Lessons Learned From Katrina, 10 Years Later

FEMA chief Craig Fugate says key changes include better preparation, improved coordination among state, federal assistance agencies More

This forum has been closed.
Comments
     
There are no comments in this forum. Be first and add one

Featured Videos

Your JavaScript is turned off or you have an old version of Adobe's Flash Player. Get the latest Flash player.
Colombians Flee Venezuela as Border Crisis Escalatesi
X
August 27, 2015 2:08 AM
Hundreds of Colombians have fled Venezuela since last week, amid an escalating border crisis between the two countries. Last week, Venezuelan President Nicolas Maduro ordered the closure of a key border crossing after smugglers injured three Venezuelan soldiers and a civilian. The president also ordered the deportation of Colombians who are in Venezuela illegally. Zlatica Hoke reports.
Video

Video Colombians Flee Venezuela as Border Crisis Escalates

Hundreds of Colombians have fled Venezuela since last week, amid an escalating border crisis between the two countries. Last week, Venezuelan President Nicolas Maduro ordered the closure of a key border crossing after smugglers injured three Venezuelan soldiers and a civilian. The president also ordered the deportation of Colombians who are in Venezuela illegally. Zlatica Hoke reports.
Video

Video Is China's Economic Data Accurate?

Some investors say China's wild stock market gyrations have been made worse by worries about the reliability of that nation's economic data. And some critics say the reports can mislead investors by painting an unrealistically-strong picture of the economy. A key China scholar says Beijing is not fudging ((manipulating)) the numbers, but that the economy is evolving quickly from smoke-stack industries to services, and the ways of tracking new economic activity are falling behind the change. V
Video

Video Next to Iran, Climate at Forefront of Obama Agenda

President Barack Obama this week announced new initiatives aimed at making it easier for Americans to access renewable energy sources such as solar and wind. Obama is not slowing down when it comes to pushing through climate change measures, an issue he says is the greatest threat to the country’s national security. VOA correspondent Aru Pande has more from the White House.
Video

Video Shipping Containers Provide Experimental Housing

Housing prices around the San Francisco Bay area are out of reach for many people, so some young entrepreneurs, artists and tech industry workers are creating their own houses using converted shipping containers. But as VOA's Mike O’Sullivan reports from Oakland, the effort requires ingenuity and dealing with restrictive local laws.
Video

Video Arctic Draws International Competition for Oil

A new geopolitical “Great Game” is underway in earth’s northernmost region, the Arctic, where Russia has claimed a large area for resource development and President Barack Obama recently approved Shell Oil Company’s test-drilling project in an area under U.S. control. Greg Flakus reports.
Video

Video Philippine Maritime Police: Chinese Fishermen a Threat to Country’s Security

China and the Philippines both claim maritime rights in the South China Sea.  That includes the right to fish in those waters. Jason Strother reports on how the Philippines is catching Chinese nationals it says are illegal poachers. He has the story from Palawan province.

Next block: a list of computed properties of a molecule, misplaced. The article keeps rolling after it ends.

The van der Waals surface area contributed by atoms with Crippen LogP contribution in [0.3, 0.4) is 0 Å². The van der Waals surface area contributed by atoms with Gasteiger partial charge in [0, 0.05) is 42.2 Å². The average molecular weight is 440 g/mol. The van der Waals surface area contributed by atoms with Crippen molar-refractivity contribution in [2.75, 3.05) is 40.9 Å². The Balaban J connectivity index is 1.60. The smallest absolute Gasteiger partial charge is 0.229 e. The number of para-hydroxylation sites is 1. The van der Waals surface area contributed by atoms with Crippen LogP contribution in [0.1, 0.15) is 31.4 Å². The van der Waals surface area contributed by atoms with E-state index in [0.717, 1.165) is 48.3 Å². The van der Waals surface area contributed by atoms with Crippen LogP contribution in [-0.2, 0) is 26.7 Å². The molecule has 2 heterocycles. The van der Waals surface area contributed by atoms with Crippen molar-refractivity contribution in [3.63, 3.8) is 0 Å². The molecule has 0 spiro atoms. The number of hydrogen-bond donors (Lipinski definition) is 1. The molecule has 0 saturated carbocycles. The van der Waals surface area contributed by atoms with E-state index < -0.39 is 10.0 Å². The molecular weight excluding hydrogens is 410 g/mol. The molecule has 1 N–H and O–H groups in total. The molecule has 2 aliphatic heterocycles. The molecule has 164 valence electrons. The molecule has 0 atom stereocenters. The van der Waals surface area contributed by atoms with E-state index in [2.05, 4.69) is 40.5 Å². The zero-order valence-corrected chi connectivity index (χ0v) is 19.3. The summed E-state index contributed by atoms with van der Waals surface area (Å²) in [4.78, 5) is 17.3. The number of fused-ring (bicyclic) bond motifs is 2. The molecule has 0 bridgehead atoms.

Video

Video Technique May Eliminate Drill-and-Fill Dental Care

Many people dread visiting dentists because they're afraid of drills. Now, however, a technology developed by a British firm promises to eliminate the need for mechanical cleaning of dental cavities by speeding a natural process of tooth repair. VOA’s George Putic reports.
Video

Video China's Spratly Island Building Said to Light Up the Night 'Like A City'

Southeast Asian countries claim China has illegally seized territory in the Spratly islands. It is especially a concern for a Philippine mayor who says Beijing is occupying parts of his municipality. Jason Strother reports from the capital of Palawan province, Puerto Princesa.
Video

Video Ages-old Ice Reveals Secrets of Climate Change

Ice caps don't just exist at the world's poles. There are also tropical ice caps, and the largest sits atop the Peruvian Andes - but it is melting, quickly, and may be gone within the next 20 years. George Putic reports scientists are now rushing to take samples to get at the valuable information about climate change locked in the ice.
Video

Video French Experiment in Integrating Roma Under Threat

Plans to destroy France’s oldest slum have sparked an outcry on the part of its Roma residents. As Lisa Bryant reports from the Paris suburb of La Courneuve, rights groups argue the community is a fledgling experiment on integrating Roma who are often outcasts in many parts of Europe.
Video

Video Kenyans Turn to Agriculture for Business

Each year Kenyan universities continue to churn out graduates for the job market despite the already existing high rate of unemployment among youth in the country. Some of these young men and women have realized that agriculture can be as rewarding as any other business or job, and they are resorting to agribusiness in large numbers as a way of tackling unemployment. Rael Ombuor reports for VOA.
Video

Video First Women Graduate Elite Army Ranger School

Two women are making history for the U.S. Army by proving they are among the toughest of the tough. VOA's Carla Babb reports from Fort Benning, Georgia as 94 men and those two women rise as graduates of the difficult Ranger school.

VOA Blogs